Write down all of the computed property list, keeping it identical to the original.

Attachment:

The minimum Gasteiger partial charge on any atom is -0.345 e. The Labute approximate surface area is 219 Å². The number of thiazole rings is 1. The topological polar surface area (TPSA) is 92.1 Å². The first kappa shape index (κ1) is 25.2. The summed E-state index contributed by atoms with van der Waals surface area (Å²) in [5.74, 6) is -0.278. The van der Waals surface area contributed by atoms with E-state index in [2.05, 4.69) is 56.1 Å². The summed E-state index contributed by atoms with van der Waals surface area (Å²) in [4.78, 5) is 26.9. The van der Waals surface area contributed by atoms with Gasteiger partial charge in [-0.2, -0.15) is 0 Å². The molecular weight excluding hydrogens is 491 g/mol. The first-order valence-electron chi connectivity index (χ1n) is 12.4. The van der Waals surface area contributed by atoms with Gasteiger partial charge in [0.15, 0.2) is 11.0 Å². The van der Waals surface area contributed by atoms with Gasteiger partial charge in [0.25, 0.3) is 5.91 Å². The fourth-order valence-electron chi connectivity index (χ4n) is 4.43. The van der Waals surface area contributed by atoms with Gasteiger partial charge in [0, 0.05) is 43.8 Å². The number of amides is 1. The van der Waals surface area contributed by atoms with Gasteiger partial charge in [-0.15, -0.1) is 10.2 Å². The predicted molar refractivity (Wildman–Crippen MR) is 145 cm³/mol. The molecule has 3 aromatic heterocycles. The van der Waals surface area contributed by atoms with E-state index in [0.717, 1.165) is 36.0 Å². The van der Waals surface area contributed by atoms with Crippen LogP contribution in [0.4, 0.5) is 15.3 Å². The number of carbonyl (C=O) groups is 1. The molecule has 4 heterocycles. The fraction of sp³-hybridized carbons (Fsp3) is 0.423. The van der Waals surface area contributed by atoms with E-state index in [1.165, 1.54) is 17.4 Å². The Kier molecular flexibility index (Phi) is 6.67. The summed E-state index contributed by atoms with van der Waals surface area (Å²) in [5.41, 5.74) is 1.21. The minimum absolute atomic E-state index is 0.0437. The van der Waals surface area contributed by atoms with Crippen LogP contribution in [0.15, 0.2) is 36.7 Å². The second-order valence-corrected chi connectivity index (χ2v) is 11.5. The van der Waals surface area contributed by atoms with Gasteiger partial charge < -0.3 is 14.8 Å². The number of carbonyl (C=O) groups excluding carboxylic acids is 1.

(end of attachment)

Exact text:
The minimum Gasteiger partial charge on any atom is -0.345 e. The Labute approximate surface area is 219 Å². The number of thiazole rings is 1. The topological polar surface area (TPSA) is 92.1 Å². The first kappa shape index (κ1) is 25.2. The summed E-state index contributed by atoms with van der Waals surface area (Å²) in [5.74, 6) is -0.278. The van der Waals surface area contributed by atoms with E-state index in [2.05, 4.69) is 56.1 Å². The summed E-state index contributed by atoms with van der Waals surface area (Å²) in [4.78, 5) is 26.9. The van der Waals surface area contributed by atoms with Gasteiger partial charge in [-0.2, -0.15) is 0 Å². The molecular weight excluding hydrogens is 491 g/mol. The first-order valence-electron chi connectivity index (χ1n) is 12.4. The van der Waals surface area contributed by atoms with Gasteiger partial charge in [0.15, 0.2) is 11.0 Å². The van der Waals surface area contributed by atoms with Gasteiger partial charge in [0.25, 0.3) is 5.91 Å². The fourth-order valence-electron chi connectivity index (χ4n) is 4.43. The van der Waals surface area contributed by atoms with Gasteiger partial charge in [0, 0.05) is 43.8 Å². The number of amides is 1. The van der Waals surface area contributed by atoms with Gasteiger partial charge in [-0.15, -0.1) is 10.2 Å². The predicted molar refractivity (Wildman–Crippen MR) is 145 cm³/mol. The molecule has 3 aromatic heterocycles. The van der Waals surface area contributed by atoms with E-state index in [0.717, 1.165) is 36.0 Å². The van der Waals surface area contributed by atoms with Crippen LogP contribution in [0.4, 0.5) is 15.3 Å². The number of carbonyl (C=O) groups is 1. The molecule has 4 heterocycles. The fraction of sp³-hybridized carbons (Fsp3) is 0.423. The van der Waals surface area contributed by atoms with E-state index in [1.165, 1.54) is 17.4 Å². The Kier molecular flexibility index (Phi) is 6.67. The summed E-state index contributed by atoms with van der Waals surface area (Å²) in [5.41, 5.74) is 1.21. The minimum absolute atomic E-state index is 0.0437. The van der Waals surface area contributed by atoms with Crippen LogP contribution in [0.15, 0.2) is 36.7 Å². The second-order valence-corrected chi connectivity index (χ2v) is 11.5. The van der Waals surface area contributed by atoms with Gasteiger partial charge < -0.3 is 14.8 Å². The number of carbonyl (C=O) groups excluding carboxylic acids is 1.